Dear DJ AJ9: The Knot Told Me To Change My Timeline


A personal note from DJ AJ9 follows:

Dear Readers,

Good morning!  As I write this, it’s about 9:30 AM.  This morning, The Knot posted yet another article about timelines, and by the time I write this, I am engaged in active conversations with four of my current clients that I can summarize with one question:

“My timeline doesn’t match up with The Knot timeline; should we revise it?”

Because of the short amount of time that has passed compared to the volume of similar inquiries, I knew I should release a DJ AJ9 “Official Statement” ASAP!  Here it is:


No, you should not change your already-planned-for-good-reason timeline because The Knot timeline doesn’t match your timeline, unless you see a compelling new idea in The Knot’s article that you want to explore.  In that case — let’s schedule another planning meeting to talk, and let’s keep your wedding planner in the loop, if you have one, too.


The Knot is a national publication/site, and, consequently, the timelines they release must either be some bizarre mish-mash of different regional traditions or must favor one region over others.

For example: cake cutting. Where I grew up, in Knoxville, Tennessee, cutting the cake can be seen as a sign that the party is wrapping up. It’s generally saved for near the end of the evening. Couples often serve another dessert, after dinner, and guests take boxed wedding cake home. For that reason, waiting until 10:30 PM to cut the cake isn’t that weird, but — here in NEO — people eat the cake as dessert, typically, and I usually see cakes being cut around 8:00 PM. Sometimes, the cake is even cut before dinner as a convenience to the catering staff, though this does require the couple to eat (unblessed, if you’re blessing) dessert before dinner and to cluster several special events together preventing each of them from having their own special spotlight of time in the evening.

Another example: First Dance. In other areas of the country, dinner service lasts a long time, and dancing between courses of the meal is common. In those regions, it makes sense to schedule the first dance as early in the evening as possible, since it’s “bad luck” for other people to dance before the Bride and Groom. Here, we do not dance between courses, and it seems strange (to me) to have a first dance prior to dinner so segmented from other dancing and butted up against other special events in a cluster, preventing it from having the spotlight of special it deserves.

On a more personal note: it frustrates me to see such a prominent outlet distributing such confusing information — without any sources cited — presented as “fact.”  This is an opinion article, and it is my opinion that your opinion is more relevant to your wedding that Meredith Bodgas’s who — by the way — is a blogger and magazine editor who lives in the Greater New York City Area, where regional traditions are very different from the ones in Northeast Ohio.  Not a wedding planner.  Not an entertainment specialist.

She doesn’t know about the special grand entrance you have planned with personalized bios for every bridal party member — or the telling of your Love Story — or the fabulous cookie table — or the sparkler send-off — or the “after party!”  She’s not a bad person for not knowing, and The Knot isn’t a bad media outlet for publishing the story, but — like everything on the internet — take it with a grain of cyber-salt.  The Knot deals in generalities, and, if you’re planning with Something New Entertainment, your wedding is far from cookie-cutter!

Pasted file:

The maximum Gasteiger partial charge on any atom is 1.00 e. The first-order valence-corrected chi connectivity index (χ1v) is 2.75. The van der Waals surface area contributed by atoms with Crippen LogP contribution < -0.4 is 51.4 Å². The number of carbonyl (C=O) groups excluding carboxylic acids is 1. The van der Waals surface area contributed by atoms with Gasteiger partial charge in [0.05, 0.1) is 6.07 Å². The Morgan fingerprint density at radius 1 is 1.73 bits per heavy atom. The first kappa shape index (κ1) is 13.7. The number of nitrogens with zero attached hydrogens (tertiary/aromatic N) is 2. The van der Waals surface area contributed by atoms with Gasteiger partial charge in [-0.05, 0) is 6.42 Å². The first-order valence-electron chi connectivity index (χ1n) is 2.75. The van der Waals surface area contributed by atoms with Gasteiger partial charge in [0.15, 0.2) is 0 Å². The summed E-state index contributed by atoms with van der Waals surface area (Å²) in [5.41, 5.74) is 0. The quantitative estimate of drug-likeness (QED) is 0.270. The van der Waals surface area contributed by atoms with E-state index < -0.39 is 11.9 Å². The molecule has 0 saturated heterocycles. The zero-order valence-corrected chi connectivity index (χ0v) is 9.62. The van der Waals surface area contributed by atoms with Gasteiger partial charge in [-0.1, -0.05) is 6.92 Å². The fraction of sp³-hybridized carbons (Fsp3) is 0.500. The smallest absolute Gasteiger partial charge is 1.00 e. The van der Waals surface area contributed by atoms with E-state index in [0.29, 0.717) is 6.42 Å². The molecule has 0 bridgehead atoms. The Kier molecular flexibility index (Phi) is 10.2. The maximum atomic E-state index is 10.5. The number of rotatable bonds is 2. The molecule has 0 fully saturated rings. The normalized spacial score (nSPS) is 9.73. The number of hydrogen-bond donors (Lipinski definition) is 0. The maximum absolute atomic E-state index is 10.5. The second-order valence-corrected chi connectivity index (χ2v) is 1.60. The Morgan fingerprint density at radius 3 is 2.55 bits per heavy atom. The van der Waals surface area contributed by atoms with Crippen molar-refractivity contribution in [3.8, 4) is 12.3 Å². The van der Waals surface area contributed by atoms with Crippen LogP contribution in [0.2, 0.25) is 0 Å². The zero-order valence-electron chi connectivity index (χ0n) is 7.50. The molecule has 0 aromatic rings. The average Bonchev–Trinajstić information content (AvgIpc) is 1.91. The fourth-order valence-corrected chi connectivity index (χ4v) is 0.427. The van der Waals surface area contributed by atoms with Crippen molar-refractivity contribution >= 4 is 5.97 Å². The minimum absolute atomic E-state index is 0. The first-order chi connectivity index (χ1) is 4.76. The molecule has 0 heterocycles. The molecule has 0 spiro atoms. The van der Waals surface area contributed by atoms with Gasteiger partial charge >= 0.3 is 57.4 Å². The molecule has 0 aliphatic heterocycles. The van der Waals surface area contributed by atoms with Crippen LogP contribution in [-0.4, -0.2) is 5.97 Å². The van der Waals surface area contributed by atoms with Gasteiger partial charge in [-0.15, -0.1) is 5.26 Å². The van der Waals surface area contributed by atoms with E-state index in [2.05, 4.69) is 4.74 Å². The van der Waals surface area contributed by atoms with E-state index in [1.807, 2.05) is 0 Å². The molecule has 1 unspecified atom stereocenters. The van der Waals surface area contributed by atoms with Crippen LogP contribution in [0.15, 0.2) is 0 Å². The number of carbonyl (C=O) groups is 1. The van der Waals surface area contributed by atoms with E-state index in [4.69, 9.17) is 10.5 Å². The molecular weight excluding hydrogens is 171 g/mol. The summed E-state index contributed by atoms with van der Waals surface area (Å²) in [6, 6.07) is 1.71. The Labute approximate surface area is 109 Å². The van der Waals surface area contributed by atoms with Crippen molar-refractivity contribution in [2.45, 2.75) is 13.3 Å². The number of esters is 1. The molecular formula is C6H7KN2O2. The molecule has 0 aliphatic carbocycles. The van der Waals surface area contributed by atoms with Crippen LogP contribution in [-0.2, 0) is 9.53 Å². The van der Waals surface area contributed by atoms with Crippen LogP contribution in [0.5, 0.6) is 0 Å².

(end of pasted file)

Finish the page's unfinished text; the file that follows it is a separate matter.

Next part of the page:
Heidi Baumgart from Heidzillas Wedding Planning and Coordination offers another important piece of advice: don’t forget to account for the in-between times!

HeidzillasLogo“I find that the time that most online stories and my clients forget is the moving around time. For instance, your dad may have a 5 minute speech, but it will take 1-2 minutes for the emcee to introduce him, hand him the microphone, the clapping to stop, him to stop crying and actually start to speak. Also, yes it may take a limo 10 minutes to go from point A to point B but it could take up to 10 minutes for your bridal party all to get on the bus, move bags, and actually sit down before the limo bus can go!”


Ultimately, it’s you who must make the decisions about timing and scheduling for your big day, but rest assured that you’ve got tremendous support behind you. The team at Something New Entertainment will help you explore your motivations for timing and to help you understand the logistical implications of the resulting itinerary to make sure that you achieve the event “flow” you’re expecting.

After all, that’s why you hired an expert Master of Ceremonies and not a jukebox, right?

What do YOU think about The Knot’s article?  I’m interested in hearing from Northeast Ohio Brides and Grooms, Northeast Ohio Wedding Professionals, and Entertainment Professionals from the 49 other states about how relevant and valuable this information is to you.  Comment, below, and we will choose one lucky reader who comments to receive a Something New Bride Tee and a copy of Peter Merry’s book “The Best Wedding Reception…EVER!”

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